We must treat the warnings in the book of Hebrews in a similar way to Paul’s stern instruction to ‘Test yourselves to see if you are in the faith; examine yourselves! Or do you not recognise this about yourselves, that Jesus Christ is in you – unless indeed you fail the test?’ (2Cor 13:5).  Those who would fail the test, or those turning back to the sacrificial system, would be those who did not actually have the life of Jesus in them.  There will likewise be members of churches today who, when challenged to consider carefully if they have ever truly received Jesus as Lord, will discover that they have never actually trusted in His grace.  The warnings must not be quickly dismissed or explained away as ‘hypothetical’; they are meant to provoke soul-searching on the part of those who read them, driving one back to a complete dependency and trust in God’s ability to save, both at conversion and throughout one’s life.  Anxiety is not evidence of trust, but rather of concern that one’s own efforts will not be enough.  That is completely true, but instead of anxiety we must turn our eyes onto Jesus again and trust Him alone for His all-sufficient grace (cf. Php 4:6‑7).  As Jesus Himself assured us in John 6:37‑40, the task appointed to Him by His Father is to welcome any who are given to Him, and then to make sure that they are not lost but rather raised to life on the last day.  He is the Good Shepherd, the one who goes after the lost sheep and brings them home, and if the Father has graciously enabled us to receive the good news of grace by faith, Jesus is fully able to preserve us and bring us back to repentance and faith.

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5 Comments »

  1. Hi James,

    Some really good posts here. I found your link through New Frontiers Bloggers and was just curious if you were the James Patrick from PNG. Apologies if you are a different James, just thought I’d say hello anyway as I found these posts interesting. Will be returning to digest some more later!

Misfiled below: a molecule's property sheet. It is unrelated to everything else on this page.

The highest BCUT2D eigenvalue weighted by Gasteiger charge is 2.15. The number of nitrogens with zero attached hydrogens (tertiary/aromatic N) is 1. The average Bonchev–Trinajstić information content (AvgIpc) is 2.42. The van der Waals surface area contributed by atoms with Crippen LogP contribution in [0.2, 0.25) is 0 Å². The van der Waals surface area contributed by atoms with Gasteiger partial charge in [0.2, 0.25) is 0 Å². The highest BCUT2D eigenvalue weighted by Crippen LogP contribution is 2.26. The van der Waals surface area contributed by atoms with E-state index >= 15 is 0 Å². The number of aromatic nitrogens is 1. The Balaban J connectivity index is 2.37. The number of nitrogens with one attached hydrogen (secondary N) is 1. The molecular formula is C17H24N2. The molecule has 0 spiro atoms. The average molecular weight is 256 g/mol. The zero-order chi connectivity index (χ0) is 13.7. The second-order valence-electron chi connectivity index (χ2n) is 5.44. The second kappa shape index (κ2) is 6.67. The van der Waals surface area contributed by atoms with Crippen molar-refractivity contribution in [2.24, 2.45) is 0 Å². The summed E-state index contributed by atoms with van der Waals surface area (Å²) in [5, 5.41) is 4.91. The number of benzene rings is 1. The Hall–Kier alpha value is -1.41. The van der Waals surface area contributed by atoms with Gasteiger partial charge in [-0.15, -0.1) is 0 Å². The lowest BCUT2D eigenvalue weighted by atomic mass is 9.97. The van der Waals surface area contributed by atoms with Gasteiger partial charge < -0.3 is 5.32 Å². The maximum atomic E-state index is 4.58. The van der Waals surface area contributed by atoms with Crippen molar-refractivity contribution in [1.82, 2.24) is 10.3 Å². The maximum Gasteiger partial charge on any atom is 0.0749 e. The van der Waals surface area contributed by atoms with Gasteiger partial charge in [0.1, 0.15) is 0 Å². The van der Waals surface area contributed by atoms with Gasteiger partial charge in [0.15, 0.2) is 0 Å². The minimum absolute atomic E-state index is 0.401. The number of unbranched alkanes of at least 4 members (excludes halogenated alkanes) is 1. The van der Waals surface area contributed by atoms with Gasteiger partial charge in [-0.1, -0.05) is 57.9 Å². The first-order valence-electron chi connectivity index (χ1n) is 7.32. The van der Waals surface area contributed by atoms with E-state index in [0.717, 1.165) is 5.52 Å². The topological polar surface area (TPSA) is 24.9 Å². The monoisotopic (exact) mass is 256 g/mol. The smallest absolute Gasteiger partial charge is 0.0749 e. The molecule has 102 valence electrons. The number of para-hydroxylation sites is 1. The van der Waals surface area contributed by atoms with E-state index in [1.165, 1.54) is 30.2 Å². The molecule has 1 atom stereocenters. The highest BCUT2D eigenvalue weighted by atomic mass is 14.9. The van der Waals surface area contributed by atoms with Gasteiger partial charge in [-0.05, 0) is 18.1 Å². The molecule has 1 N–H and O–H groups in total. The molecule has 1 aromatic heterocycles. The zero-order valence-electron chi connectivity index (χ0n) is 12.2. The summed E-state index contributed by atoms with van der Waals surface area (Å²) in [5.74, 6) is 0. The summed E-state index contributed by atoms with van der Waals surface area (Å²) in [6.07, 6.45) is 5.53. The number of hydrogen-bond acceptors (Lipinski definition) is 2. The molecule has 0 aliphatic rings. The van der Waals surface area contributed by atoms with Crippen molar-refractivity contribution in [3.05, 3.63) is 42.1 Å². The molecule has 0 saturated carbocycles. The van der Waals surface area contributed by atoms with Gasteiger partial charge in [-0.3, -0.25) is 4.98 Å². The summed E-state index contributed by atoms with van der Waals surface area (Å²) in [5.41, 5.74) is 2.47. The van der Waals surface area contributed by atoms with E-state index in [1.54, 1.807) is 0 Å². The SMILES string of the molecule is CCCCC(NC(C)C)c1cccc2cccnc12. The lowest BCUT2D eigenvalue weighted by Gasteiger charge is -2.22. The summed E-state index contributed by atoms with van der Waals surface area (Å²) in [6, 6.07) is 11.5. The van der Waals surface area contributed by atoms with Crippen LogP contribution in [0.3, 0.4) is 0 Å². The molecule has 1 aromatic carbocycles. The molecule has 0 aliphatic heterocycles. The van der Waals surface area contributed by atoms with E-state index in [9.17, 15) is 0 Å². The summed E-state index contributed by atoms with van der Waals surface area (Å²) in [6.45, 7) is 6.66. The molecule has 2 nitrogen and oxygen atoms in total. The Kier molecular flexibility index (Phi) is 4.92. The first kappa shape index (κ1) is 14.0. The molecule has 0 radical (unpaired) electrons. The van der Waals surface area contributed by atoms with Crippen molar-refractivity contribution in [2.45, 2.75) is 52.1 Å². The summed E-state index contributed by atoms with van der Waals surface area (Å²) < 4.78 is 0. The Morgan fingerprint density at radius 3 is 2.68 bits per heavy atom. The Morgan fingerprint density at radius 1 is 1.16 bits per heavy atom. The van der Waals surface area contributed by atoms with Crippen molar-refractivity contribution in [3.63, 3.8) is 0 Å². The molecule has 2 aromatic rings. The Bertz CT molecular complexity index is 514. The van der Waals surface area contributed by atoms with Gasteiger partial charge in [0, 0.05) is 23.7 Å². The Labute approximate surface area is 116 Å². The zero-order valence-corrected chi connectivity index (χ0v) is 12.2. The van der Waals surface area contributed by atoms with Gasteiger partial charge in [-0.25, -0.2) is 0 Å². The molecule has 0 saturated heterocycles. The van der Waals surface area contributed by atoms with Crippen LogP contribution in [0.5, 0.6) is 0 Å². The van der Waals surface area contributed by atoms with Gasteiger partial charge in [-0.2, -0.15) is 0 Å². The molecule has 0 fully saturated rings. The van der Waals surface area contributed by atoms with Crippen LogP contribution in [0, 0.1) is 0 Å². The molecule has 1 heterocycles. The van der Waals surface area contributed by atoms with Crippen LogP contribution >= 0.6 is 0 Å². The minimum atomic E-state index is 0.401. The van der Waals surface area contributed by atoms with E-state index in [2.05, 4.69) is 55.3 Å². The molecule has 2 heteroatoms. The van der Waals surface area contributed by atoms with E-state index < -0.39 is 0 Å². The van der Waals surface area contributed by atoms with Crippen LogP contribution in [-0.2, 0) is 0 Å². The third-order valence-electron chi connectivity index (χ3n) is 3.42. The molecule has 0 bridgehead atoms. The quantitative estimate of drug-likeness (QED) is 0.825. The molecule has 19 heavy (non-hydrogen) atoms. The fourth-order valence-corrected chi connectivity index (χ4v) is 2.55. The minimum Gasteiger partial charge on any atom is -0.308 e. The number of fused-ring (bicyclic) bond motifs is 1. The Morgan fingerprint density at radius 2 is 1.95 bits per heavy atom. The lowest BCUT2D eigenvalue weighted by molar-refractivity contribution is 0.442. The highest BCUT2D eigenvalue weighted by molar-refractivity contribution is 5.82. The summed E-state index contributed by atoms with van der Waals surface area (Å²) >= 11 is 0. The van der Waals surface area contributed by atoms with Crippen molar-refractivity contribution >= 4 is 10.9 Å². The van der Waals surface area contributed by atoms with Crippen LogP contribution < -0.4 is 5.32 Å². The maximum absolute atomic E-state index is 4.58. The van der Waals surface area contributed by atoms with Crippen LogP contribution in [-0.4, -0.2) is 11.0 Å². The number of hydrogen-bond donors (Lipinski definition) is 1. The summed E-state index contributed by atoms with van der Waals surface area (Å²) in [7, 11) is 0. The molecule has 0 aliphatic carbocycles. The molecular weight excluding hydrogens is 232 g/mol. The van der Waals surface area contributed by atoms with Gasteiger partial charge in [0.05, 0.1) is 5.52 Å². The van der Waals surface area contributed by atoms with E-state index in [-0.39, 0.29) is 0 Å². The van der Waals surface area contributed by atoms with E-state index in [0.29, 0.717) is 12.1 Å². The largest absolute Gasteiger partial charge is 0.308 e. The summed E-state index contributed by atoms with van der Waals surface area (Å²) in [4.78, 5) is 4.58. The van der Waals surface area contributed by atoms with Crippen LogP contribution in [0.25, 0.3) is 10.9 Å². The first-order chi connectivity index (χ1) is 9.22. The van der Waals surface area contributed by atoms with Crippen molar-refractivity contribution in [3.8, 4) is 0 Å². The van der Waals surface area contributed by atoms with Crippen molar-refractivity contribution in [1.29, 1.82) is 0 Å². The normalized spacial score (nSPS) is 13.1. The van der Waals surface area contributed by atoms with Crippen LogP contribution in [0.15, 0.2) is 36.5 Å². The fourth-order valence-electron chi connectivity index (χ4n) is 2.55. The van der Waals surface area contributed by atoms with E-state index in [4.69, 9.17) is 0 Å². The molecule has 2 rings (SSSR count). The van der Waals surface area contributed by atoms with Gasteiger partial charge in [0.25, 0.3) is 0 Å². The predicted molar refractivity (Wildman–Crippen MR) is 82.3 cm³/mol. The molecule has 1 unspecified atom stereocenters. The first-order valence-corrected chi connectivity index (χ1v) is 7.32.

God bless,

    Phil

    Comment by Phil Duncalfe — April 21, 2010 @ 1:45 pm | Reply

    • That’s right, I was in Andrew’s class. I’m not sure the PNG background has had much influence on the posts so far, but glad you made the connection. Looking forward to any comments you might have.

      Comment by alabastertheology — April 21, 2010 @ 2:23 pm | Reply

  2. I have a rather simple, and apparently unique, interpretation of Heb. 6 surrounding the passage being addressed to, well, Hebrews. I keep meaning to write it up…

    Comment by Mark — April 22, 2010 @ 1:28 pm | Reply

    • I look forward to reading it. Sounds plausible certainly, because the entire letter was written to the Jewish believers probably in Israel in the 60’s. However, it is also important to be able to clarify why exactly the book was subsequently received by the whole Church as divinely inspired instruction for all of them. Let me know when you’ve written it up.

      Comment by alabastertheology — April 22, 2010 @ 3:04 pm | Reply

  3. Hi James,

    This post is really powerful. I thought a lot about these passages when I came back to God after 3 years of being away from him. And I also came to a similar conclusion as yourself in regards to Hebrews 6. I found the following especially interesting: Hebrews 6:4 ‘For it is impossible to restore to repentance those who have once been enlightened, who have tasted the heavenly gift, and shared in the Holy Spirit (and then fall away)’. With reference to Paul’s writing on Church discipline, which you mention earlier on in your article, I came to the conclusion that being unfaithful is different to apostasy. The Unfaithful can repent, the apostate can’t. Like in a marriage – if you are Unfaithful you can be forgiven. But if you divorce, you have ended that relationship. It might seem like an extreme example, but would you consider the broad meaning of this passage in a similar way?

    Comment by Ruth Preston — September 26, 2010 @ 7:24 pm | Reply